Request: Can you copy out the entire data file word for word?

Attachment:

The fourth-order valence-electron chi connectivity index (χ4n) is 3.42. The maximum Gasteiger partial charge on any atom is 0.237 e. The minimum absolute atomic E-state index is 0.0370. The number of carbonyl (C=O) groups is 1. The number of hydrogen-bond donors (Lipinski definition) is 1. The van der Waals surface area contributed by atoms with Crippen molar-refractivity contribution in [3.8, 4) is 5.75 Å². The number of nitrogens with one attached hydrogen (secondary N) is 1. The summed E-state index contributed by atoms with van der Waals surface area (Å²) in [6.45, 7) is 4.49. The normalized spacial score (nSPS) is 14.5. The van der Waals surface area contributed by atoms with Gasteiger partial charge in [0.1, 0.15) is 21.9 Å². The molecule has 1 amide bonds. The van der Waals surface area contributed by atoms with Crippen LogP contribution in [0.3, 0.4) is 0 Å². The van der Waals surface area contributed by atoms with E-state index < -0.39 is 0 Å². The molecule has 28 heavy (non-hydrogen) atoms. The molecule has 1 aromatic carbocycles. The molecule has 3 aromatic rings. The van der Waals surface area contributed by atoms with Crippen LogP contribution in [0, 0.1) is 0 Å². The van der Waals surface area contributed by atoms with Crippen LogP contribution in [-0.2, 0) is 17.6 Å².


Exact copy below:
The fourth-order valence-electron chi connectivity index (χ4n) is 3.42. The maximum Gasteiger partial charge on any atom is 0.237 e. The minimum absolute atomic E-state index is 0.0370. The number of carbonyl (C=O) groups is 1. The number of hydrogen-bond donors (Lipinski definition) is 1. The van der Waals surface area contributed by atoms with Crippen molar-refractivity contribution in [3.8, 4) is 5.75 Å². The number of nitrogens with one attached hydrogen (secondary N) is 1. The summed E-state index contributed by atoms with van der Waals surface area (Å²) in [6.45, 7) is 4.49. The normalized spacial score (nSPS) is 14.5. The van der Waals surface area contributed by atoms with Gasteiger partial charge in [0.1, 0.15) is 21.9 Å². The molecule has 1 amide bonds. The van der Waals surface area contributed by atoms with Crippen LogP contribution in [0.3, 0.4) is 0 Å². The van der Waals surface area contributed by atoms with E-state index < -0.39 is 0 Å². The molecule has 28 heavy (non-hydrogen) atoms. The molecule has 1 aromatic carbocycles. The molecule has 3 aromatic rings. The van der Waals surface area contributed by atoms with Crippen LogP contribution in [0, 0.1) is 0 Å². The van der Waals surface area contributed by atoms with Crippen LogP contribution in [-0.2, 0) is 17.6 Å².